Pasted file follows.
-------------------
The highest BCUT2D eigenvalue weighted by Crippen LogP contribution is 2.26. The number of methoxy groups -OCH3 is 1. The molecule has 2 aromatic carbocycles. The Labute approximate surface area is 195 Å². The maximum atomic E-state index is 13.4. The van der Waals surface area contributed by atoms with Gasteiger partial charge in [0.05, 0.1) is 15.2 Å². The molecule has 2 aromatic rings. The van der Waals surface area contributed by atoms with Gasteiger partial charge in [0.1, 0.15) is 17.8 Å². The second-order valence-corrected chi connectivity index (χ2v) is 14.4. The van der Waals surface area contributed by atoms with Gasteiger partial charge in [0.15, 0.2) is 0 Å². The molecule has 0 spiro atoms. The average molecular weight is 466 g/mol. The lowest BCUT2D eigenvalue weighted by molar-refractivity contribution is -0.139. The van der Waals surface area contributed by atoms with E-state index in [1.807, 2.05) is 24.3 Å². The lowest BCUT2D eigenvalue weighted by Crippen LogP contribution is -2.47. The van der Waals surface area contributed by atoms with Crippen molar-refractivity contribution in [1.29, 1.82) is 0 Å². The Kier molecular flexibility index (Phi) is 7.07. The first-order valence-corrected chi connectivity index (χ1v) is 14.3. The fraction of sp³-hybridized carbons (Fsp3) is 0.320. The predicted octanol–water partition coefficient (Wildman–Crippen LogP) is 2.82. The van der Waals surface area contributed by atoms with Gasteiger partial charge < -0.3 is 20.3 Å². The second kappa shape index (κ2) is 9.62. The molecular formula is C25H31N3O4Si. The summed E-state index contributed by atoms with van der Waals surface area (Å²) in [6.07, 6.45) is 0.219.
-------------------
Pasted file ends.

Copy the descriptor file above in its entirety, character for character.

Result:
The highest BCUT2D eigenvalue weighted by Crippen LogP contribution is 2.26. The number of methoxy groups -OCH3 is 1. The molecule has 2 aromatic carbocycles. The Labute approximate surface area is 195 Å². The maximum atomic E-state index is 13.4. The van der Waals surface area contributed by atoms with Gasteiger partial charge in [0.05, 0.1) is 15.2 Å². The molecule has 2 aromatic rings. The van der Waals surface area contributed by atoms with Gasteiger partial charge in [0.1, 0.15) is 17.8 Å². The second-order valence-corrected chi connectivity index (χ2v) is 14.4. The van der Waals surface area contributed by atoms with Gasteiger partial charge in [0.15, 0.2) is 0 Å². The molecule has 0 spiro atoms. The average molecular weight is 466 g/mol. The lowest BCUT2D eigenvalue weighted by molar-refractivity contribution is -0.139. The van der Waals surface area contributed by atoms with E-state index in [1.807, 2.05) is 24.3 Å². The lowest BCUT2D eigenvalue weighted by Crippen LogP contribution is -2.47. The van der Waals surface area contributed by atoms with Crippen molar-refractivity contribution in [1.29, 1.82) is 0 Å². The Kier molecular flexibility index (Phi) is 7.07. The first-order valence-corrected chi connectivity index (χ1v) is 14.3. The fraction of sp³-hybridized carbons (Fsp3) is 0.320. The predicted octanol–water partition coefficient (Wildman–Crippen LogP) is 2.82. The van der Waals surface area contributed by atoms with Gasteiger partial charge < -0.3 is 20.3 Å². The second kappa shape index (κ2) is 9.62. The molecular formula is C25H31N3O4Si. The summed E-state index contributed by atoms with van der Waals surface area (Å²) in [6.07, 6.45) is 0.219.